The ANA recommends that agency contracts require any discounts be passed to the client. (Only 35% of the respondents to the association's survey said they now do.) Manuel Reyes, CEO of media auditing and consulting firm Cortex Media, recommends additional requirements. Specify that the agency represent the client as a "disclosed principal," so that deals with media companies -- and rebates -- are explicitly for a named client. This can help prevent one client's volume from being counted for a rebate that would be given to the agency based on buys for multiple clients but not passed through to any.
Specify that the client will receive a pro-rated portion of any rebates or discounts or other benefits generated across multiple client accounts through the agency's aggregate buying power.
Require invoice backup for all transactions, which will facilitate audits. This can prevent an agency from collecting money from a client for media inventory that was given for free as part of a rebate. It also can help auditors find unreported discounts or other provisions that might be hidden rebates.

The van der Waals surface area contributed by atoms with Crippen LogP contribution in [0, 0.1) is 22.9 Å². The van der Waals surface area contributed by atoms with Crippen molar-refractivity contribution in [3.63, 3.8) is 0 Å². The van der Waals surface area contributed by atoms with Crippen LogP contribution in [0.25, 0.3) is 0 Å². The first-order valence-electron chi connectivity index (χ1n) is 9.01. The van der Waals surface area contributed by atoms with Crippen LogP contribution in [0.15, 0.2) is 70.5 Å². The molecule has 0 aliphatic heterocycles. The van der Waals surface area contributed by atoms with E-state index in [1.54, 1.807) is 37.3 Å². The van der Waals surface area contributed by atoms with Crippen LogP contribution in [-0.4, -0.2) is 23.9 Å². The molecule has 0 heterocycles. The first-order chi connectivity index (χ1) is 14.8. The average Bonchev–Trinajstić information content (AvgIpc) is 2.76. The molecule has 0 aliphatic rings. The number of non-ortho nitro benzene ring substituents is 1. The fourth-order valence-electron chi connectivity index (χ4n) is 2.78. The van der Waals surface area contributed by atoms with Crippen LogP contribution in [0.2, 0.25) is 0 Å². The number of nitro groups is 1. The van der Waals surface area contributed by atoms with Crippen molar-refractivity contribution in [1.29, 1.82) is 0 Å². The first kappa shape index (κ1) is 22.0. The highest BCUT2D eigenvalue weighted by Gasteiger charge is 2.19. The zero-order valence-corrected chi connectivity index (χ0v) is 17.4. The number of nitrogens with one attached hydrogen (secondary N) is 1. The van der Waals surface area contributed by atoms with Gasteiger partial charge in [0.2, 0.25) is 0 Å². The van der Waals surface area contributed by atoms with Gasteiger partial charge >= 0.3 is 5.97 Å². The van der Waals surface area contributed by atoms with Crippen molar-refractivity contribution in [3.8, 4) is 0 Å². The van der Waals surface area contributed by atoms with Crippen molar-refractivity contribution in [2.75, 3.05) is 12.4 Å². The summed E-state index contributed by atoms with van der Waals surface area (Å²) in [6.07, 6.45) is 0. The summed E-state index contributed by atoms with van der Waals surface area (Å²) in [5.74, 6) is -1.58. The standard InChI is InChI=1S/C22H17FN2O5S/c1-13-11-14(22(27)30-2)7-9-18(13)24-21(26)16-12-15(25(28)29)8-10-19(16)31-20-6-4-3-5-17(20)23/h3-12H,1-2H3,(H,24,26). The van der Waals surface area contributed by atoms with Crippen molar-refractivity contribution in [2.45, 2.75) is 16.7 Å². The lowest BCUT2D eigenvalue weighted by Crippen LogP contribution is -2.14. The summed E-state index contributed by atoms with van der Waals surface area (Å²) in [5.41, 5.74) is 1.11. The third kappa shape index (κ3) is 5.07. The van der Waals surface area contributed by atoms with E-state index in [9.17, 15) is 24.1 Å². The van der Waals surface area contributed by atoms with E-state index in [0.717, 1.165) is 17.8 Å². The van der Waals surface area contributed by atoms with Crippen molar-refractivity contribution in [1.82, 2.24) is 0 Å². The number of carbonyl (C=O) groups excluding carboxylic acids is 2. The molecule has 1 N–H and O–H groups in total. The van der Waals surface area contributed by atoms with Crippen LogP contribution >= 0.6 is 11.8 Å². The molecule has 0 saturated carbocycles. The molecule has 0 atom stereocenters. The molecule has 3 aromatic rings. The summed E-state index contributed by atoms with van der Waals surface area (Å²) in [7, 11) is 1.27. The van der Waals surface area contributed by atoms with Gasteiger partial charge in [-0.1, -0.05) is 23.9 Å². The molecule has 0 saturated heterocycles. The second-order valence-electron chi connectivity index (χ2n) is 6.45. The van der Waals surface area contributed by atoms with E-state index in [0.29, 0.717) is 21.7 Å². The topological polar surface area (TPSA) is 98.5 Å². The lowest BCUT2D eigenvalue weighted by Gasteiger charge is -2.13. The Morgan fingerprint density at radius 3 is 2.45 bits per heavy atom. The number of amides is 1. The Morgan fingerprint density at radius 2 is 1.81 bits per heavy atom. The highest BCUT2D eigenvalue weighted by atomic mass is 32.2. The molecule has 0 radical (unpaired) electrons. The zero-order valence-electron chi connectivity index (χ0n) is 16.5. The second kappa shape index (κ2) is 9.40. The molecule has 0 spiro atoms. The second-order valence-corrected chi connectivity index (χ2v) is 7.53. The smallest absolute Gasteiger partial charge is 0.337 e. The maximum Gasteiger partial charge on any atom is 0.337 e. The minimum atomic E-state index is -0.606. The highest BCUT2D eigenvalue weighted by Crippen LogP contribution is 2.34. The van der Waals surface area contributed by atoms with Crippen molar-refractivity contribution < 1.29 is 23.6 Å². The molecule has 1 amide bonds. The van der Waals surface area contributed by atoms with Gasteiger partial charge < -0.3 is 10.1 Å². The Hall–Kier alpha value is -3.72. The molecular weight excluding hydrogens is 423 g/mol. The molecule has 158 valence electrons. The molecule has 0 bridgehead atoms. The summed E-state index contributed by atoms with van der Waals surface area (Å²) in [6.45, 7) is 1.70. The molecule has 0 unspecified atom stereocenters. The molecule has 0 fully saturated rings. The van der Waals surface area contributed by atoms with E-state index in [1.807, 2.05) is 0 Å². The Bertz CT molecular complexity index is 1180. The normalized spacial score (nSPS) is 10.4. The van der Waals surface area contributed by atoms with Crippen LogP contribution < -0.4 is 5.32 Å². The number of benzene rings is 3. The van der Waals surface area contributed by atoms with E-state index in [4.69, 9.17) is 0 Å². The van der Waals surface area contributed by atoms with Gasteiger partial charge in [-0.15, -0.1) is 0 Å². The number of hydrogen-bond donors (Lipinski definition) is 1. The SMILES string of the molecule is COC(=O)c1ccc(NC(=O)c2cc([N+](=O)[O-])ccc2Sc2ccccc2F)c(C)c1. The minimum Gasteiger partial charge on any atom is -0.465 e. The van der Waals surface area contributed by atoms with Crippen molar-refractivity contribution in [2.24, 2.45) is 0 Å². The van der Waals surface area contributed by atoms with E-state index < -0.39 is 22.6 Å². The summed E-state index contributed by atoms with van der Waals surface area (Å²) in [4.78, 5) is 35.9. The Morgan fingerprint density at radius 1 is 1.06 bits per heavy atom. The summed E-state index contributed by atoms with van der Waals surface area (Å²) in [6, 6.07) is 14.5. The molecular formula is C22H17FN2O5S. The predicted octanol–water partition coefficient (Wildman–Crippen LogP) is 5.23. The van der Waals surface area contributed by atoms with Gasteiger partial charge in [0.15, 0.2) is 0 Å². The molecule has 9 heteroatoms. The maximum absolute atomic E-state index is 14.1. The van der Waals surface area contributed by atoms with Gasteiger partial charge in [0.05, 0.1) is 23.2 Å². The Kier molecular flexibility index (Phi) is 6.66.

Make provisions for periodic audits of the agency's books, not only for one client but across the agency's entire business. An audit of all the books is necessary, Mr. Reyes said, to detect rebates paid for volume generated across multiple client accounts.
Restrict, control or allow for monitoring and audits of agencies buying from related entities, such as their holding companies' barter operations or digital agency trading desks. "Buying through a related entity is fair as long as there's a bidding process and a related entity can beat a nonrelated entity," Mr. Reyes said.
Rebates become particularly tricky, and strict controls under contract terms and audits may have trouble detecting them, when they're paid to a holding company entity for business across multiple clients and agency brands, Mr. Reyes said. Yet auditing an entire holding company to look for rebates may be impractical.
In some cases overseas, rebates are paid to a related entity in another country, making them harder still to track, he said. "If someone goes to the trouble of hiding this correctly," he said, "it's virtually untraceable."